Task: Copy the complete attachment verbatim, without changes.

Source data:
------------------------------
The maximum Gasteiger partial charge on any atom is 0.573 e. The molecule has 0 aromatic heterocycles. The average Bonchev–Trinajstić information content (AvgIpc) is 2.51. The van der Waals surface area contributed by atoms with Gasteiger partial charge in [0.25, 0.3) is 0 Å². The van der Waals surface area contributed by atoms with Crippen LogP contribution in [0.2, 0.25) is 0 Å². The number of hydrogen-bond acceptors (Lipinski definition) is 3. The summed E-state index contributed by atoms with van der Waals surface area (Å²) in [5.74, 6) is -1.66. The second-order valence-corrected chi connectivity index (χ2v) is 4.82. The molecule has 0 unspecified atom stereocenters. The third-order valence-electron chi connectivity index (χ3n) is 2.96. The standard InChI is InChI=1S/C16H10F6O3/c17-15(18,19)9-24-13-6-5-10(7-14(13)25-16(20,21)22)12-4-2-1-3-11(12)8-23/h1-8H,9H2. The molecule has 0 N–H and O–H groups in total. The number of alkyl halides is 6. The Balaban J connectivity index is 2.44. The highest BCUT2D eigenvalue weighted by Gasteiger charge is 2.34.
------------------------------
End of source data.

The maximum Gasteiger partial charge on any atom is 0.573 e. The molecule has 0 aromatic heterocycles. The average Bonchev–Trinajstić information content (AvgIpc) is 2.51. The van der Waals surface area contributed by atoms with Gasteiger partial charge in [0.25, 0.3) is 0 Å². The van der Waals surface area contributed by atoms with Crippen LogP contribution in [0.2, 0.25) is 0 Å². The number of hydrogen-bond acceptors (Lipinski definition) is 3. The summed E-state index contributed by atoms with van der Waals surface area (Å²) in [5.74, 6) is -1.66. The second-order valence-corrected chi connectivity index (χ2v) is 4.82. The molecule has 0 unspecified atom stereocenters. The third-order valence-electron chi connectivity index (χ3n) is 2.96. The standard InChI is InChI=1S/C16H10F6O3/c17-15(18,19)9-24-13-6-5-10(7-14(13)25-16(20,21)22)12-4-2-1-3-11(12)8-23/h1-8H,9H2. The molecule has 0 N–H and O–H groups in total. The number of alkyl halides is 6. The Balaban J connectivity index is 2.44. The highest BCUT2D eigenvalue weighted by Gasteiger charge is 2.34.